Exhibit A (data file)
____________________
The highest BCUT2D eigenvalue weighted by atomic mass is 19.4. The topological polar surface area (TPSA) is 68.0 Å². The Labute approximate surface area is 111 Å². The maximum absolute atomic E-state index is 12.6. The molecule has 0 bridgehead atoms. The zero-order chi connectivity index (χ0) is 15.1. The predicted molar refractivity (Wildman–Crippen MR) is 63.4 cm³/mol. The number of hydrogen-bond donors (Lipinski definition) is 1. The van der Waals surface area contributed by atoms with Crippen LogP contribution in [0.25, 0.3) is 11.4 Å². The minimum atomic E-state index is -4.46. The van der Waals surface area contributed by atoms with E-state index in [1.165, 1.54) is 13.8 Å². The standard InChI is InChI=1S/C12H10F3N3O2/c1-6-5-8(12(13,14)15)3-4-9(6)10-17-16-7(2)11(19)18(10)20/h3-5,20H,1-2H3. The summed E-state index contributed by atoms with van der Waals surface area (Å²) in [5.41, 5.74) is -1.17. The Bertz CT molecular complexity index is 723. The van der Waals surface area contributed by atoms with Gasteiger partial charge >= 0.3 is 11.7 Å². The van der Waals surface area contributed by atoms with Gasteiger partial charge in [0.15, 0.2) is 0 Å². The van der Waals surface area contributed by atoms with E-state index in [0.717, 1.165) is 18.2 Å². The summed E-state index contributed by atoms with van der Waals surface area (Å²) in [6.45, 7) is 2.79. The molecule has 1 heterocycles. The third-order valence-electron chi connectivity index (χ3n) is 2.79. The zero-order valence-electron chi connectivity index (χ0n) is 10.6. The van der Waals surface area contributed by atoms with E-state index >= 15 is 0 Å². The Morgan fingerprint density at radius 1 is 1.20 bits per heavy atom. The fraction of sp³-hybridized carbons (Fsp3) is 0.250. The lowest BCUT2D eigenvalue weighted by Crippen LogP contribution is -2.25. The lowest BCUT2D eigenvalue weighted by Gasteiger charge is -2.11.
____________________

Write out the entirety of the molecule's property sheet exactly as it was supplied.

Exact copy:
The highest BCUT2D eigenvalue weighted by atomic mass is 19.4. The topological polar surface area (TPSA) is 68.0 Å². The Labute approximate surface area is 111 Å². The maximum absolute atomic E-state index is 12.6. The molecule has 0 bridgehead atoms. The zero-order chi connectivity index (χ0) is 15.1. The predicted molar refractivity (Wildman–Crippen MR) is 63.4 cm³/mol. The number of hydrogen-bond donors (Lipinski definition) is 1. The van der Waals surface area contributed by atoms with Crippen LogP contribution in [0.25, 0.3) is 11.4 Å². The minimum atomic E-state index is -4.46. The van der Waals surface area contributed by atoms with E-state index in [1.165, 1.54) is 13.8 Å². The standard InChI is InChI=1S/C12H10F3N3O2/c1-6-5-8(12(13,14)15)3-4-9(6)10-17-16-7(2)11(19)18(10)20/h3-5,20H,1-2H3. The summed E-state index contributed by atoms with van der Waals surface area (Å²) in [5.41, 5.74) is -1.17. The Bertz CT molecular complexity index is 723. The van der Waals surface area contributed by atoms with Gasteiger partial charge >= 0.3 is 11.7 Å². The van der Waals surface area contributed by atoms with Gasteiger partial charge in [0.15, 0.2) is 0 Å². The van der Waals surface area contributed by atoms with E-state index in [0.717, 1.165) is 18.2 Å². The summed E-state index contributed by atoms with van der Waals surface area (Å²) in [6.45, 7) is 2.79. The molecule has 1 heterocycles. The third-order valence-electron chi connectivity index (χ3n) is 2.79. The zero-order valence-electron chi connectivity index (χ0n) is 10.6. The van der Waals surface area contributed by atoms with E-state index >= 15 is 0 Å². The Morgan fingerprint density at radius 1 is 1.20 bits per heavy atom. The fraction of sp³-hybridized carbons (Fsp3) is 0.250. The lowest BCUT2D eigenvalue weighted by Crippen LogP contribution is -2.25. The lowest BCUT2D eigenvalue weighted by Gasteiger charge is -2.11.